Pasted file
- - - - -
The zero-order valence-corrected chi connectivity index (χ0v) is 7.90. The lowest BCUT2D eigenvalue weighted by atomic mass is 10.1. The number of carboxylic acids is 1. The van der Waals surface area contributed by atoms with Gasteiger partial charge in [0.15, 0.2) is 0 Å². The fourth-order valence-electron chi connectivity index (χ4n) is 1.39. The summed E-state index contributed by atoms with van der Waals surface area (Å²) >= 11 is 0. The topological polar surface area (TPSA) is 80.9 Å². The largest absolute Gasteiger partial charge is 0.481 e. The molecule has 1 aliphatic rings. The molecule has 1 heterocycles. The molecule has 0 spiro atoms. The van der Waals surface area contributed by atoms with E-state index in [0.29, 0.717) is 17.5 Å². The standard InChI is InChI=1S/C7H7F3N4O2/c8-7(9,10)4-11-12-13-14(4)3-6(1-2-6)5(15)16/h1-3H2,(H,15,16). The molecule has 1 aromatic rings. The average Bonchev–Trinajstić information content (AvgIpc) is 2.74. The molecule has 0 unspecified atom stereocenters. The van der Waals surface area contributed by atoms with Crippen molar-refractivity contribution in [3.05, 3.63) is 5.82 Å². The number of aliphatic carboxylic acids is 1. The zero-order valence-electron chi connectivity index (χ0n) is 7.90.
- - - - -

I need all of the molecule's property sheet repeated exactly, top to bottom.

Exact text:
The zero-order valence-corrected chi connectivity index (χ0v) is 7.90. The lowest BCUT2D eigenvalue weighted by atomic mass is 10.1. The number of carboxylic acids is 1. The van der Waals surface area contributed by atoms with Gasteiger partial charge in [0.15, 0.2) is 0 Å². The fourth-order valence-electron chi connectivity index (χ4n) is 1.39. The summed E-state index contributed by atoms with van der Waals surface area (Å²) >= 11 is 0. The topological polar surface area (TPSA) is 80.9 Å². The largest absolute Gasteiger partial charge is 0.481 e. The molecule has 1 aliphatic rings. The molecule has 1 heterocycles. The molecule has 0 spiro atoms. The van der Waals surface area contributed by atoms with E-state index in [0.29, 0.717) is 17.5 Å². The standard InChI is InChI=1S/C7H7F3N4O2/c8-7(9,10)4-11-12-13-14(4)3-6(1-2-6)5(15)16/h1-3H2,(H,15,16). The molecule has 1 aromatic rings. The average Bonchev–Trinajstić information content (AvgIpc) is 2.74. The molecule has 0 unspecified atom stereocenters. The van der Waals surface area contributed by atoms with Crippen molar-refractivity contribution in [3.05, 3.63) is 5.82 Å². The number of aliphatic carboxylic acids is 1. The zero-order valence-electron chi connectivity index (χ0n) is 7.90.